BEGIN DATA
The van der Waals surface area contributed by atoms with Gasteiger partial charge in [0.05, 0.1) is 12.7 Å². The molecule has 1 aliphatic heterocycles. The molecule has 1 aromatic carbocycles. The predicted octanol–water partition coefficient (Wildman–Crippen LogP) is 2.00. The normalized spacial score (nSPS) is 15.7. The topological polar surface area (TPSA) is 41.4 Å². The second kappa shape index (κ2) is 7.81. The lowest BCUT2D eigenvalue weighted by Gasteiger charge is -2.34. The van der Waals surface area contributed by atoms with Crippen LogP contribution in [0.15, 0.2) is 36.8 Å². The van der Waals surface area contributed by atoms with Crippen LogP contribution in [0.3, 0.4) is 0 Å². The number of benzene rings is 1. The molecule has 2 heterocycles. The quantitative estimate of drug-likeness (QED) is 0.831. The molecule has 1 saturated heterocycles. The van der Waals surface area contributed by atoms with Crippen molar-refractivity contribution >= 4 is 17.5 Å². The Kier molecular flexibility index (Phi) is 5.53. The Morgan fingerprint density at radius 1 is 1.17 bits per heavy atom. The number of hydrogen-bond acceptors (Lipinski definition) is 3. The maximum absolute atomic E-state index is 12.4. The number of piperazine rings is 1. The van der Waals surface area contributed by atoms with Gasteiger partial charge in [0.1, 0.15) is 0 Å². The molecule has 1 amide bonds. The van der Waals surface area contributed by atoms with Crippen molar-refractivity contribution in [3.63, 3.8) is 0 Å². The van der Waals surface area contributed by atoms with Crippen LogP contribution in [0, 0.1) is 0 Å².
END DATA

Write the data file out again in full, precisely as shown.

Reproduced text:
The van der Waals surface area contributed by atoms with Gasteiger partial charge in [0.05, 0.1) is 12.7 Å². The molecule has 1 aliphatic heterocycles. The molecule has 1 aromatic carbocycles. The predicted octanol–water partition coefficient (Wildman–Crippen LogP) is 2.00. The normalized spacial score (nSPS) is 15.7. The topological polar surface area (TPSA) is 41.4 Å². The second kappa shape index (κ2) is 7.81. The lowest BCUT2D eigenvalue weighted by Gasteiger charge is -2.34. The van der Waals surface area contributed by atoms with Crippen LogP contribution in [0.15, 0.2) is 36.8 Å². The van der Waals surface area contributed by atoms with Crippen LogP contribution in [0.3, 0.4) is 0 Å². The number of benzene rings is 1. The molecule has 2 heterocycles. The quantitative estimate of drug-likeness (QED) is 0.831. The molecule has 1 saturated heterocycles. The van der Waals surface area contributed by atoms with Crippen molar-refractivity contribution >= 4 is 17.5 Å². The Kier molecular flexibility index (Phi) is 5.53. The Morgan fingerprint density at radius 1 is 1.17 bits per heavy atom. The number of hydrogen-bond acceptors (Lipinski definition) is 3. The maximum absolute atomic E-state index is 12.4. The number of piperazine rings is 1. The van der Waals surface area contributed by atoms with Gasteiger partial charge in [0.1, 0.15) is 0 Å². The molecule has 1 amide bonds. The van der Waals surface area contributed by atoms with Crippen molar-refractivity contribution in [3.63, 3.8) is 0 Å². The van der Waals surface area contributed by atoms with Crippen LogP contribution in [0, 0.1) is 0 Å².